Layne T. Watson


When remote command injection attacks succeed at the entry points of a cloud (servers exposed to the outside Internet), attackers targeting a specific asset in the cloud will pursue further exploration to find their targets. Attack targets, such as database servers, are often running on separate machines, forcing an extra step for a successful attack. However, compromising two or three machines is all an attacker needs to reach an isolated database through a simple attack path. The goal of this paper is to investigate the possibility of frustrating attackers by constructing a cloud network architecture that hides the path to a target asset in the network, utilizing multiple moving decoy virtual machines and confusing firewall configurations. A deceiving cloud network architecture can significantly delay attacks (by stretching the attack path from a handful of steps to thousands), providing time for system administrators to intervene and resolve the intrusion. This paper introduces the concept of misery digraphs, which provide a theoretical foundation for creating intrusion deception in clouds. This paper describes the necessary steps to convert a cloud to one that includes a misery digraph, and evaluates the feasibility and effectiveness of using the approach with Amazon Web Services. Our simulation results demonstrate that for a cloud implementing misery digraphs with a simple attack path of length five, there is a 91% probability that an attack requires at least 1000 steps to reach the target.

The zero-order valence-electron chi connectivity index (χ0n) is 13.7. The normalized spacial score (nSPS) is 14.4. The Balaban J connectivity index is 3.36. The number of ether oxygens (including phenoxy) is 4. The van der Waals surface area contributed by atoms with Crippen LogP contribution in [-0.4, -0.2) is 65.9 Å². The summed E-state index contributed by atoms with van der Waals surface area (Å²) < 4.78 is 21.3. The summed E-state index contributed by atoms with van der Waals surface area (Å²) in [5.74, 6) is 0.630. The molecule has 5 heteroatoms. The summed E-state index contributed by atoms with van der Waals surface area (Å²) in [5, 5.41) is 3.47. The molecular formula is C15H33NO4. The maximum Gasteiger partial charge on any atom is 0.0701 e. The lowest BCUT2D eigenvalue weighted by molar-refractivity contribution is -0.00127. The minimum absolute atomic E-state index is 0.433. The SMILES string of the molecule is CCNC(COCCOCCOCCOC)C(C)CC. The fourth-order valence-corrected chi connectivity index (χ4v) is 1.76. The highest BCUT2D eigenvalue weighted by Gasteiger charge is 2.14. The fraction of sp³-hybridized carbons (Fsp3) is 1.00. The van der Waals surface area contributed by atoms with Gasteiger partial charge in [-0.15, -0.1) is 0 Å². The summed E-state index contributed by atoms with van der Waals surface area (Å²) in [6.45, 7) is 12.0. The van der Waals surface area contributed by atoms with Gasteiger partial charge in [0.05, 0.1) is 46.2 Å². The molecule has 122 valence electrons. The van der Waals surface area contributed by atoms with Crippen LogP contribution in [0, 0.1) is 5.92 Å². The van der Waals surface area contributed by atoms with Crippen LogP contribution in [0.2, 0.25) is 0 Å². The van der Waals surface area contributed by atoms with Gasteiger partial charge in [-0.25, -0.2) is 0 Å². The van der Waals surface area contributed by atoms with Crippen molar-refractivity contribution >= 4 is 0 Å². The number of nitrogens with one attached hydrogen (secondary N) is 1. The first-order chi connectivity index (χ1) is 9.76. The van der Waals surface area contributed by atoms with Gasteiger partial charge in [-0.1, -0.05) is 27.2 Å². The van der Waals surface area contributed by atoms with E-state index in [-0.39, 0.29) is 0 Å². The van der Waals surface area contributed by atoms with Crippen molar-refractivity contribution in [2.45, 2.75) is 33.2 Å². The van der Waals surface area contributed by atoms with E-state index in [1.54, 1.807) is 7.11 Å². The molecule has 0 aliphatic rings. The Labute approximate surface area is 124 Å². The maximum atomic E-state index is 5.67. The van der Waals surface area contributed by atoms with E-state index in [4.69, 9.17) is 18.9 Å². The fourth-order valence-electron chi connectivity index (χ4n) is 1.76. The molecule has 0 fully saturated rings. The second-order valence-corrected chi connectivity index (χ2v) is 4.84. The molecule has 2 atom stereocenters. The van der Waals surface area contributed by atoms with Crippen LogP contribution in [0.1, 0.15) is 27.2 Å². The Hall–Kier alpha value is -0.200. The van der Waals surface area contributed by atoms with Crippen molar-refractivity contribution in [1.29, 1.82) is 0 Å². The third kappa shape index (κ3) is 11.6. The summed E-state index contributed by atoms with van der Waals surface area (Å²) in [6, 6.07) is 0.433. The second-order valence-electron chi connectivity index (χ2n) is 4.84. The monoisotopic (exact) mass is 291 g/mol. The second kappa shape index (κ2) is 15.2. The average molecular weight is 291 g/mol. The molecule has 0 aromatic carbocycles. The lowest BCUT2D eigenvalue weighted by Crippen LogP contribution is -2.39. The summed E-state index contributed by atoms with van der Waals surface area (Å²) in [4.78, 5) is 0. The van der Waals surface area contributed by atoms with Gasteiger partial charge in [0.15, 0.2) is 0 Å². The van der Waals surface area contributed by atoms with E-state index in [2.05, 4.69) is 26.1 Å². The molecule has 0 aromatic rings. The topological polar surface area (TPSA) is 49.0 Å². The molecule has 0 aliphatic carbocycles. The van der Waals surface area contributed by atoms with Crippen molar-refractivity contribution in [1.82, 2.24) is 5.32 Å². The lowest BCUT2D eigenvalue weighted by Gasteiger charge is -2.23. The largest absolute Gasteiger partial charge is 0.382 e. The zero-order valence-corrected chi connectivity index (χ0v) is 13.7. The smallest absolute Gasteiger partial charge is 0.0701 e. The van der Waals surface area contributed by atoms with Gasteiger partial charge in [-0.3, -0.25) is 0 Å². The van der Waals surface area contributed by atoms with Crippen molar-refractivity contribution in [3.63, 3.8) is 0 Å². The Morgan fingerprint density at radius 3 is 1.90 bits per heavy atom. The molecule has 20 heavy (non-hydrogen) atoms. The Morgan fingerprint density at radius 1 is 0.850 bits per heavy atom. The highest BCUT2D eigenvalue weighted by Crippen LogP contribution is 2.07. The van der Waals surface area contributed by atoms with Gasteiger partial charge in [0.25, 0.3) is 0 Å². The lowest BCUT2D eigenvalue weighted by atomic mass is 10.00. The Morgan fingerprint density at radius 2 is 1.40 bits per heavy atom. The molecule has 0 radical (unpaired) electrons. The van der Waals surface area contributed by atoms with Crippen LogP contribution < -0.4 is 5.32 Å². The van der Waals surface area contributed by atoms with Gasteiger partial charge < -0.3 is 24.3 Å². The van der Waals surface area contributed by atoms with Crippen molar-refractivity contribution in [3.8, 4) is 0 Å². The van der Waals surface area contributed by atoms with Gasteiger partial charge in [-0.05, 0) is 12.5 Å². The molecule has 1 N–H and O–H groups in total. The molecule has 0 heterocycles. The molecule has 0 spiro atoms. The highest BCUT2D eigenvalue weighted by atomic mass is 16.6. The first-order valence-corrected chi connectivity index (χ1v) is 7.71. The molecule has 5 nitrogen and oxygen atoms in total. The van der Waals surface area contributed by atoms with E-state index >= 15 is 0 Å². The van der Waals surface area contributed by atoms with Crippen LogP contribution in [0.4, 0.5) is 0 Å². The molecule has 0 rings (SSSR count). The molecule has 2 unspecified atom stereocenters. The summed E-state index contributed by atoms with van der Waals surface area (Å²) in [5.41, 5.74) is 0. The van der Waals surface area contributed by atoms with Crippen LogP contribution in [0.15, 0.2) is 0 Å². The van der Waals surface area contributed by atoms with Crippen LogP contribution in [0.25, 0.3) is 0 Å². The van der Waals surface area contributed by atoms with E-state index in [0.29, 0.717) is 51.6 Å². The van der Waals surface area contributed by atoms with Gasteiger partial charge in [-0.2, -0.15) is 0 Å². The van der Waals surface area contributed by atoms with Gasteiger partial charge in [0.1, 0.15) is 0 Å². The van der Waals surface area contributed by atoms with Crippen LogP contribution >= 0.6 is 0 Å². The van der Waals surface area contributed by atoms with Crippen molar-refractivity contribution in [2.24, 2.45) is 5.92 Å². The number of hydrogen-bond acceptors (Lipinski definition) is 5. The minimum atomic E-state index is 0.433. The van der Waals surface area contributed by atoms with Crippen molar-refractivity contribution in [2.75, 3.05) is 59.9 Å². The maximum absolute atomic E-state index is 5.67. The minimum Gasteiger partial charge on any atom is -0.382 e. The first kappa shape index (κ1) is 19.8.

Layne T. Watson

Publication Details

Date of publication:
December 4, 2017
IEEE Transactions on Information Forensics and Security
Page number(s):
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Publication note:

Hussain M. J. Almohri, Layne T. Watson, David Evans: Misery Digraphs: Delaying Intrusion Attacks in Obscure Clouds. IEEE Trans. Inf. Forensics Secur. 13(6): 1361-1375 (2018)